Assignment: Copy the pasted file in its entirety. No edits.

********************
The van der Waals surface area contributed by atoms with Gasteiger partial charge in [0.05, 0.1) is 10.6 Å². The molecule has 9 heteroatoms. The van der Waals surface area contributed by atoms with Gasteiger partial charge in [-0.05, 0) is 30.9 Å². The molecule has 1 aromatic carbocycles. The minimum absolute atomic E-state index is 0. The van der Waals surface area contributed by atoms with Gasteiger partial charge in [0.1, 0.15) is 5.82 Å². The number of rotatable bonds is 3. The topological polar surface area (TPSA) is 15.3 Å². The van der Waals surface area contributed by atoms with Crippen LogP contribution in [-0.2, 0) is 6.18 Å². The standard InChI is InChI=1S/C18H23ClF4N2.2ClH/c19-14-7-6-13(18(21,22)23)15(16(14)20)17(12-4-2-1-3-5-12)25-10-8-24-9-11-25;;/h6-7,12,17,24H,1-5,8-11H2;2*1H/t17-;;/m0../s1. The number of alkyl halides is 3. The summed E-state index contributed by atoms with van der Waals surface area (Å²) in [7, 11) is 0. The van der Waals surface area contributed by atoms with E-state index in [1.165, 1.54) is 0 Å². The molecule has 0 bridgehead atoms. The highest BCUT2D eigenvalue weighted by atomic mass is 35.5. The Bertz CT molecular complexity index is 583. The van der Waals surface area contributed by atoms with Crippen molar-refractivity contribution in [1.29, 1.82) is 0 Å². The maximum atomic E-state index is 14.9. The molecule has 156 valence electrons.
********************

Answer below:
The van der Waals surface area contributed by atoms with Gasteiger partial charge in [0.05, 0.1) is 10.6 Å². The molecule has 9 heteroatoms. The van der Waals surface area contributed by atoms with Gasteiger partial charge in [-0.05, 0) is 30.9 Å². The molecule has 1 aromatic carbocycles. The minimum absolute atomic E-state index is 0. The van der Waals surface area contributed by atoms with Gasteiger partial charge in [0.1, 0.15) is 5.82 Å². The number of rotatable bonds is 3. The topological polar surface area (TPSA) is 15.3 Å². The van der Waals surface area contributed by atoms with Crippen LogP contribution in [-0.2, 0) is 6.18 Å². The standard InChI is InChI=1S/C18H23ClF4N2.2ClH/c19-14-7-6-13(18(21,22)23)15(16(14)20)17(12-4-2-1-3-5-12)25-10-8-24-9-11-25;;/h6-7,12,17,24H,1-5,8-11H2;2*1H/t17-;;/m0../s1. The number of alkyl halides is 3. The summed E-state index contributed by atoms with van der Waals surface area (Å²) in [7, 11) is 0. The van der Waals surface area contributed by atoms with E-state index in [1.165, 1.54) is 0 Å². The molecule has 0 bridgehead atoms. The highest BCUT2D eigenvalue weighted by atomic mass is 35.5. The Bertz CT molecular complexity index is 583. The van der Waals surface area contributed by atoms with Crippen molar-refractivity contribution in [1.29, 1.82) is 0 Å². The maximum atomic E-state index is 14.9. The molecule has 156 valence electrons.